5 Reasons Managing Your Portfolio During Retirement is Challenging

We struggle to save for retirement. A recent study found over 20% of Americans have not even started saving for retirement, while nearly one third hadn’t been able to save more than $5000. Many people are struggling at step one: setting aside actual money or having money to set aside. But even the most diligent investor can find themselves, doubting and worrying about whether they have saved enough money to sustain a comfortable lifestyle for years to come.

If it is difficult saving money and managing your portfolio before you retire, then investment management after you retire will be more difficult. Before retirement, you add money to your investments. The biggest concern you have is figuring out where to invest the money you add. No one would claim that task is easy, but it is nothing compared to the moment when you stop adding money regularly and begin to withdraw it instead.

The difficulty lies in the unknown future and how your strategy will uphold the test of time.


1. Life Expectancy

No one wants to spend a lot of time thinking about their impending death. Saving money for an unknowable date, because no one really knows how long they will live. Retirement planning always involves an estimate somewhere, whether it is how long you will live, how long your spouse will live, or how long any dependents may be relying on your income. It might be a pleasant surprise to live longer than you plan, but it will not be as enjoyable if you potentially outlive your retirement investments. One way to minimize this risk is to always stay conservative in your estimates of how long you and your spouse may live.


2. Withdrawal/Spending Rates

How much money will you need to spend each month to maintain your lifestyle in retirement? What withdrawal rate will allow you to continue to maximize your investments after they become your main source of income? Conservative estimates vary between simple rules such as spending 4% of assets in a year, or more complicated rules such as pinning spending to the yields of Treasury Notes. It can be complicated enough to exercise the discipline needed to stay under your spending limits. Withdrawing from your investments makes it more difficult to maximize the returns on your investments. This balance between earning and spending money makes managing your portfolio during retirement difficult.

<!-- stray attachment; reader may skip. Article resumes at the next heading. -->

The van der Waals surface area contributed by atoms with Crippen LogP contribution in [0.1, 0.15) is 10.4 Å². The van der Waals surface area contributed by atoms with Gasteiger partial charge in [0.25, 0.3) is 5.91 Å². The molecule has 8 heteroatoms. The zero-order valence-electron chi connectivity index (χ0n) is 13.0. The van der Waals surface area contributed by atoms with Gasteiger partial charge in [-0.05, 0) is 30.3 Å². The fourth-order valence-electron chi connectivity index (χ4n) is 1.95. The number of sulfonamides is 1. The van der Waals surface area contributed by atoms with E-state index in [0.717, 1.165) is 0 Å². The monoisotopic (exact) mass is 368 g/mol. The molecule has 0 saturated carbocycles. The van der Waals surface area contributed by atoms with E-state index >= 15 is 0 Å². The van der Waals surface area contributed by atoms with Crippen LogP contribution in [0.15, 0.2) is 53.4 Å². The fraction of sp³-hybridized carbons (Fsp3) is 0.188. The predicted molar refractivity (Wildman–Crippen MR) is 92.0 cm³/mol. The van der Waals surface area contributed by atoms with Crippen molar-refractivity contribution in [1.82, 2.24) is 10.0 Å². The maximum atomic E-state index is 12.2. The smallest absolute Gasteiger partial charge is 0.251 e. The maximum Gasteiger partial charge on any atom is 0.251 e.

3. Risk and Market Cycles

We know the market moves in cycles and we know keeping a cool head is key to retirement investing success. But that does not change the fact that it is psychologically more difficult to stay conservative when the market is booming and to properly cut our expenses to reflect losses when times are hard. It is natural for people to plan to make adjustments later, at some other ill-defined point in time. After all, that is the reason so many Americans are dragging their feet about saving money in the first place. But during retirement, it is important to have the discipline needed to stay the course, when money is thick and when money is thin.


4. Liquidation Strategies

Planning which assets to liquidate can have a ripple effect on the rest of your retirement, for better or worse. The main goal is to liquidate the assets that have the lowest potential return in the future. This leaves the assets with higher potential returns to continue making the most money possible, while you make withdrawals from the asset you choose to liquidate. However, this strategy may be risky because it means taking a gamble on which of your investments potentially make you the most money. If you are wrong, you  may lose a ripple of money that may be a bigger and bigger lost opportunity over time. One way to minimize this risk is to liquidate your assets as evenly as possible, withdrawing money from each asset in proportion to the others. Spreading the money out among assets classes may lower the risk in the long run.

 

5. Pending SS Meltdown

Most people agree that Social Security is heading towards some major problems, and our political system seems perpetually gridlocked to do anything about it one way or the other. If and when, the Social Security fund dips below one year’s worth of payments, one possible solution will be for outgoing payments to dip down to a level that matches the amount of payments expected to come into the fund. It is hard to imagine legislation passing that increases Social Security taxes, so the most likely result is a potential decrease in Social Security payments. That could happen through political action, or it could happen by necessity when the fund hits a full stop.

 

This may sound like an overly negative topic, but the only thing scarier about retirement planning is not planning for retirement at all. It is vital that you understand the challenges facing you as you plan your retirement and the potential obstacles lying ahead for those in retirement now.